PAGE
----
Red Flag (2012)
Dir. Alex Karpovsky
4 out of 5
Red Flag stars writer-director Alex Karpovsky as Alex Karpovsky, an independent filmmaker fresh off a breakup with his girlfriend of 5 years (Caroline White). As he embarks on a promotional tour for his quirky nature mockumentary, Karpovsky launches into a downward spiral of loneliness and self-pity that’s exacerbated by the monotony of the road. The two connections he does make are mostly regrettable: an obsessed fan (Jennifer Prediger) with whom he has an ill-advised one night stand, and his somewhat estranged friend (Onur Tukel), a spacey children’s book illustrator. Both of these misfits tag along with the director as he traverses the southern United States, providing Red Flag with a surprisingly tense love quadrangle in addition to the wacky hijinks that annoy Karpovsky as he tries to make sense of the life he willingly turned upside down.
The film’s potentially distracting meta-ness (the movie Karpovsky stumps for is Woodpecker, an actual previous credit) is offset by the way it navigates the conventions of “bad trip” movies. Mediocre motel rooms, physical ailments, and irritating companions set a comedic backdrop similar to Planes, Trains, and Automobiles or the Vacation series but with a much more grounded lead performance. Karpovsky doesn’t overindulge in cartoonish rage. Instead, he falls apart in little pieces. It’s an escalating chain of negative reactions from bemusement to exasperation to full-on delusion as he tries to convince the woman he just abandoned to fly to Louisiana so he can attempt to execute a poorly-timed reconciliation. Credit also goes to Karpovsky’s tormentors, who know exactly how to push his buttons. Tukel’s destiny and death-obsessed man-child is a standout in this regard, enlivening his scenes with a flip so-it-goes attitude that plays well against his friend’s puckered anxiety.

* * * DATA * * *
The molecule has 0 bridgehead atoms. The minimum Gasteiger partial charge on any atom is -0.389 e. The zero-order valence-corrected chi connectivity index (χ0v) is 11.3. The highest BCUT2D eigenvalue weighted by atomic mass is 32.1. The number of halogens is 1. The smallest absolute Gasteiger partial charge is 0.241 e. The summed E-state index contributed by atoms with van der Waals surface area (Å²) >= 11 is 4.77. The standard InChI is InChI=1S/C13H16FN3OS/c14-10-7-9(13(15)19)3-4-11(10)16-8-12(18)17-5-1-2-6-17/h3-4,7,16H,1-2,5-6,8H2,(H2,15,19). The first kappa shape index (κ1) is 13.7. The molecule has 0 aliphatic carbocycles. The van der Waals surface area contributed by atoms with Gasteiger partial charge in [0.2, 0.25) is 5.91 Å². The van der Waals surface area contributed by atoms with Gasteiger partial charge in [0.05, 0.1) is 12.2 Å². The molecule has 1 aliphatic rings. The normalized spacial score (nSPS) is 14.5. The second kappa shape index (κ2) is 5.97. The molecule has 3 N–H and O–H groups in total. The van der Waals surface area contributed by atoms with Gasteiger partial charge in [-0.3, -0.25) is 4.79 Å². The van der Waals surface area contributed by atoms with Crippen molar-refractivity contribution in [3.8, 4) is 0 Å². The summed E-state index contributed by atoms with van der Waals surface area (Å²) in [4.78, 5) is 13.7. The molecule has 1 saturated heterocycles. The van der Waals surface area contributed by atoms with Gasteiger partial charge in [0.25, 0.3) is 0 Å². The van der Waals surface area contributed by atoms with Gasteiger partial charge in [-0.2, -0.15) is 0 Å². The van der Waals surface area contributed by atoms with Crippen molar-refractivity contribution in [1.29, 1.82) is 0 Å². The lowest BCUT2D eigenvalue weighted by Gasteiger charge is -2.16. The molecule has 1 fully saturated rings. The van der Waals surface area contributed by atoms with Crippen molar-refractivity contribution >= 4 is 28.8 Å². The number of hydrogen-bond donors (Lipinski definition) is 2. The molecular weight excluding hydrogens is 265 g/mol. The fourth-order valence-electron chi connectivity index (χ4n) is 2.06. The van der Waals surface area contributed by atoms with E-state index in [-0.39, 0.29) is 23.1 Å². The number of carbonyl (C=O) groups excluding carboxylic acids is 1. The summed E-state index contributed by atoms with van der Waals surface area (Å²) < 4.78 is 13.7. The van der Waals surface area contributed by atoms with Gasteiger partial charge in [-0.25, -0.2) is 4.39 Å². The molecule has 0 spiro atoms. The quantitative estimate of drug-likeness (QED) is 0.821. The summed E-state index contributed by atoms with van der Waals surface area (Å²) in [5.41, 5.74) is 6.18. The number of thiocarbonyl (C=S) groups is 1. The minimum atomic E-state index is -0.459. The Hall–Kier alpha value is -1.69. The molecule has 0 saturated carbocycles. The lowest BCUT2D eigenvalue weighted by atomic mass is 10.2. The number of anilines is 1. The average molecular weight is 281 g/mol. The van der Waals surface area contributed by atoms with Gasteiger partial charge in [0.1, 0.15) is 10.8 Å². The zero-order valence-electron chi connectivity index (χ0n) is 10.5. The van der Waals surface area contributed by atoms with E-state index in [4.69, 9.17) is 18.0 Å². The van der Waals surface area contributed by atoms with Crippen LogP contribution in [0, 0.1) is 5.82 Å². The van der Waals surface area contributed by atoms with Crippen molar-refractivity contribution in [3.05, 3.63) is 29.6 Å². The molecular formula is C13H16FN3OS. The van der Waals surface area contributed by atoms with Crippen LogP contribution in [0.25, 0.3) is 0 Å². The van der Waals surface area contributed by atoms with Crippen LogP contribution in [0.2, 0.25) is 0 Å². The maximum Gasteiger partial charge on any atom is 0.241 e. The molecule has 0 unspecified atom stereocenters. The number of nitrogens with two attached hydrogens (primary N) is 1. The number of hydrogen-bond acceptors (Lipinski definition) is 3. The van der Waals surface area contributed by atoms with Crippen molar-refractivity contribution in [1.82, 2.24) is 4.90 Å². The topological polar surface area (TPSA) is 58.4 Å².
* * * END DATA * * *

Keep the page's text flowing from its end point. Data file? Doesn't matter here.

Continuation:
Still, Red Flag elicits more cringes than belly laughs. Karpovsky has no qualms about presenting himself as an irredeemable screw-up and accomplished bullshitter pathetically clinging to any semblance of success. (A scene near the end of the film finds him presenting the movie-within-the-movie to a class of glazed-over schoolkids.) Red Flag's achingly personal, warts-and-all style will draw obvious comparisons to Lena Dunham, who cast Karpovsky in her debut feature Tiny Furniture, as well as her HBO series Girls. Though the jokes in Red Flag are easier to digest than Dunham's queasy humor, its dramatic outlook is considerably bleaker and its tonal shifts can be a little jarring. Nonetheless, Karpovsky makes some very brave choices, taking his character to a place where many of us fear to tread, beyond the bend in the road where there's no room to turn back, and proves that sometimes you have to hit a dead end before you can begin to chart a new course.
This review was originally posted to Screen Invasion.